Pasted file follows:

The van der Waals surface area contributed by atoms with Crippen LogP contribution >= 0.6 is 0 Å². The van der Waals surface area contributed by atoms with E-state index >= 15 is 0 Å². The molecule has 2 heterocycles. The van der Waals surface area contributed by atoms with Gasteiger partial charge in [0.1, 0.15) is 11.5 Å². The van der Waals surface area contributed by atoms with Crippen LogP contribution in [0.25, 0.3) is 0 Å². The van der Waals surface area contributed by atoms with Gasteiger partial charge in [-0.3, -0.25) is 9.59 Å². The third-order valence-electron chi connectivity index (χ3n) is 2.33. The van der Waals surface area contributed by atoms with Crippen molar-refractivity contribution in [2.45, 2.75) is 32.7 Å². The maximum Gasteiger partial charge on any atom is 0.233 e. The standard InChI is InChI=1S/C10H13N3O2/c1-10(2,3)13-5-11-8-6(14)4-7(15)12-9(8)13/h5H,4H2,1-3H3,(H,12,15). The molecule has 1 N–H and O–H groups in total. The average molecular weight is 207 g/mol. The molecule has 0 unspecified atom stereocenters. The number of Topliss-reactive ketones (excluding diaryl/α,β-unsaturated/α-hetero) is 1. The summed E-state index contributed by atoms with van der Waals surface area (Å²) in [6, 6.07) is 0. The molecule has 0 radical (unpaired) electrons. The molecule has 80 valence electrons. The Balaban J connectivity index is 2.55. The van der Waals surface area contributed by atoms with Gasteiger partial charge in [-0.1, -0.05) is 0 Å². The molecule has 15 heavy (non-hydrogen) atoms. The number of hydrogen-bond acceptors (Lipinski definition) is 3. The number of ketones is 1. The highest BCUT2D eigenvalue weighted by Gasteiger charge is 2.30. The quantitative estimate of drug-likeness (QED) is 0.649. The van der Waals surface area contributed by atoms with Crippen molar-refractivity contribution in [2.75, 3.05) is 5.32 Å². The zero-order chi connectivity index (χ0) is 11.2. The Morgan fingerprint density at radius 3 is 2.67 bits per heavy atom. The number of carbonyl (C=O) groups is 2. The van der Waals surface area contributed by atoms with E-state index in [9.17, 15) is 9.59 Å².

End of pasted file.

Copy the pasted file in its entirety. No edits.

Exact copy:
The van der Waals surface area contributed by atoms with Crippen LogP contribution >= 0.6 is 0 Å². The van der Waals surface area contributed by atoms with E-state index >= 15 is 0 Å². The molecule has 2 heterocycles. The van der Waals surface area contributed by atoms with Gasteiger partial charge in [0.1, 0.15) is 11.5 Å². The van der Waals surface area contributed by atoms with Crippen LogP contribution in [0.25, 0.3) is 0 Å². The van der Waals surface area contributed by atoms with Gasteiger partial charge in [-0.3, -0.25) is 9.59 Å². The third-order valence-electron chi connectivity index (χ3n) is 2.33. The van der Waals surface area contributed by atoms with Crippen molar-refractivity contribution in [2.45, 2.75) is 32.7 Å². The maximum Gasteiger partial charge on any atom is 0.233 e. The standard InChI is InChI=1S/C10H13N3O2/c1-10(2,3)13-5-11-8-6(14)4-7(15)12-9(8)13/h5H,4H2,1-3H3,(H,12,15). The molecule has 1 N–H and O–H groups in total. The average molecular weight is 207 g/mol. The molecule has 0 unspecified atom stereocenters. The number of Topliss-reactive ketones (excluding diaryl/α,β-unsaturated/α-hetero) is 1. The summed E-state index contributed by atoms with van der Waals surface area (Å²) in [6, 6.07) is 0. The molecule has 0 radical (unpaired) electrons. The molecule has 80 valence electrons. The Balaban J connectivity index is 2.55. The van der Waals surface area contributed by atoms with Gasteiger partial charge in [-0.1, -0.05) is 0 Å². The molecule has 15 heavy (non-hydrogen) atoms. The number of hydrogen-bond acceptors (Lipinski definition) is 3. The number of ketones is 1. The highest BCUT2D eigenvalue weighted by Gasteiger charge is 2.30. The quantitative estimate of drug-likeness (QED) is 0.649. The van der Waals surface area contributed by atoms with Crippen molar-refractivity contribution in [2.75, 3.05) is 5.32 Å². The zero-order chi connectivity index (χ0) is 11.2. The Morgan fingerprint density at radius 3 is 2.67 bits per heavy atom. The number of carbonyl (C=O) groups is 2. The van der Waals surface area contributed by atoms with E-state index in [9.17, 15) is 9.59 Å².